NEW DELHI: Global meltdown and 26/11 Mumbai terror attacks have spelt doom for the tourism and hospitality sector, leading to widespread cancellation of nearly 60 per cent hotel bookings across the country during the ongoing peak season.
A concerned Union Tourism Ministry has sought Prime Minister Manmohan Singh’s intervention to include tourism sector in the economic stimulus package to tide over the crisis. The tourism and hospitality sector’s share in the Gross Domestic Product is 5.83 per cent and its share in employment 8.27 per cent.
From the 54th slot in global rankings in 2002, India’s tourism and hospitality sector has climbed to the 42nd position this year, say officials. The sector had failed to get any benefit in the Rs. 32,000-crore stimulus package recently announced by the Centre.
In a recent letter to Dr. Singh, Tourism and Culture Minister Ambika Soni has submitted four points for consideration, including reduction in luxury tax by four per cent.
Ms. Soni has sought reimbursement of service tax up to 90 per cent, up from the present 75 per cent, reduction of floor area ratio and pegging it at 25 per cent for those who construct hotels before 2010 Commonwealth Games and delinking of hotel projects from commercial real estate projects.
Pointing out that overseas tourists contributed $ 10.8 billion in foreign exchange in 2007, Union Tourism Secretary Sujit Banerjee said the “booster dose” targeted at infrastructure spending should also take cognisance of the tourism sector and so that fiscal benefits could flow to it.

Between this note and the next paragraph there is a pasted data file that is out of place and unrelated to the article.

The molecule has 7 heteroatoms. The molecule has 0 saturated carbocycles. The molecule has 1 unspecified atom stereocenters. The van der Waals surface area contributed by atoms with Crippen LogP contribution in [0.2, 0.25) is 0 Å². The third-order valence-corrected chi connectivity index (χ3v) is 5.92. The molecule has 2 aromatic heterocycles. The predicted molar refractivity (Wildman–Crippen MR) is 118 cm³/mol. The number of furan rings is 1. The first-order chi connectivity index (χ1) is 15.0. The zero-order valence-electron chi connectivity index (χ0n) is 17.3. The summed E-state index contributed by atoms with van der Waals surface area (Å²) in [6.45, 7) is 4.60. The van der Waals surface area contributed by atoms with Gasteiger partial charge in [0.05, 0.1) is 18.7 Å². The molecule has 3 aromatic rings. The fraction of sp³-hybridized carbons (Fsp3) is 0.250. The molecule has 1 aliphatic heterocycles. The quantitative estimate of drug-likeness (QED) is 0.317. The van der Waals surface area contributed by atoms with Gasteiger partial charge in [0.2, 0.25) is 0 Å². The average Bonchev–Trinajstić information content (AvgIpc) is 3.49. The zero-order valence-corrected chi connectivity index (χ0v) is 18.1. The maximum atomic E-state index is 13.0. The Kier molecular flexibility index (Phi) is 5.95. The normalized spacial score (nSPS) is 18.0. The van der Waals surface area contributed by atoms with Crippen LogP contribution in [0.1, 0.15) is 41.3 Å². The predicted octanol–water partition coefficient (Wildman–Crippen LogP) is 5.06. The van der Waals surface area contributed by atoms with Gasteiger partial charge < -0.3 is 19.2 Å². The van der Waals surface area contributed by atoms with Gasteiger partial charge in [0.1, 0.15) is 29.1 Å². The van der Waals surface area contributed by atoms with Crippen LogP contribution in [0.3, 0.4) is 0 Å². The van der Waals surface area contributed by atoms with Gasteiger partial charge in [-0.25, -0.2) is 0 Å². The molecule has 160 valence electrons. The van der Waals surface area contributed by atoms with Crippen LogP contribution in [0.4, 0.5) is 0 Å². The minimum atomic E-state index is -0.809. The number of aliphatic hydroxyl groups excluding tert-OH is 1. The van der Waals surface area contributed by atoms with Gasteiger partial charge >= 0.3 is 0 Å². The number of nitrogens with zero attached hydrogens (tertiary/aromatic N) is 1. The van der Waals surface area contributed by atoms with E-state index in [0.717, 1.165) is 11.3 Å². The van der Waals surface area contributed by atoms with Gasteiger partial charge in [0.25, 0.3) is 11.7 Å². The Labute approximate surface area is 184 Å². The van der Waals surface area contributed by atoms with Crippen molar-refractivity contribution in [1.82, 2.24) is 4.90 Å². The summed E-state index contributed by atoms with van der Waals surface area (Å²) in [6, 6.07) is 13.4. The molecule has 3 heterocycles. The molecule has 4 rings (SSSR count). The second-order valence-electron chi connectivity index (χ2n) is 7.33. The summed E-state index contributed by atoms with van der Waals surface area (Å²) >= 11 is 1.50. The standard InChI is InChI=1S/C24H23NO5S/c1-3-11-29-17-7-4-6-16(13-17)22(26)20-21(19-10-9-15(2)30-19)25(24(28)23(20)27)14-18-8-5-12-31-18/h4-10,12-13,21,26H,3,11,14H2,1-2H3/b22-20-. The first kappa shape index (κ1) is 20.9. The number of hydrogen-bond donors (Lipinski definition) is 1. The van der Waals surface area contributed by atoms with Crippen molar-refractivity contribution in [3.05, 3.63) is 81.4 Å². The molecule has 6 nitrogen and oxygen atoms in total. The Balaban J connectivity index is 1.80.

While 5.08 million foreign tourists visited India in 2007, the figure touched 4.85 million up to November 2008. “The only ray of hope for the sector is domestic tourism as the number grew from 270 million in 2002 to 527 million in 2008,” Mr. Banerjee told The Hindu. He said the sector offered employment to taxi drivers, guides, caterers, tour operators, housemaids and a proposal to draft ex-servicemen to work as “Tourism Police” was also being considered.
On the preparation for Commonwealth Games, to be hosted in Delhi next year, Mr. Banerjee expressed concern over the shortage of hotel accommodation which could be in the range of 8,000 to 9,000 rooms.
He had already urged Cabinet Secretary M. Chandrasekhar to facilitate “Single Window” clearance from various departments of the Central and State governments on setting up a hotel. At present, about 46 clearances from various government departments were needed to set up a hotel.
Mr. Banerjee said about 41,000 hotel rooms would be needed to accommodate delegates, sportspersons and visitors for the Commonwealth Games against the availability of only 11,000 rooms in Delhi.
Against their initial hope of getting 17,000 to 18,000 rooms, the Ministry hopes to get only about 9,000 rooms before the Games.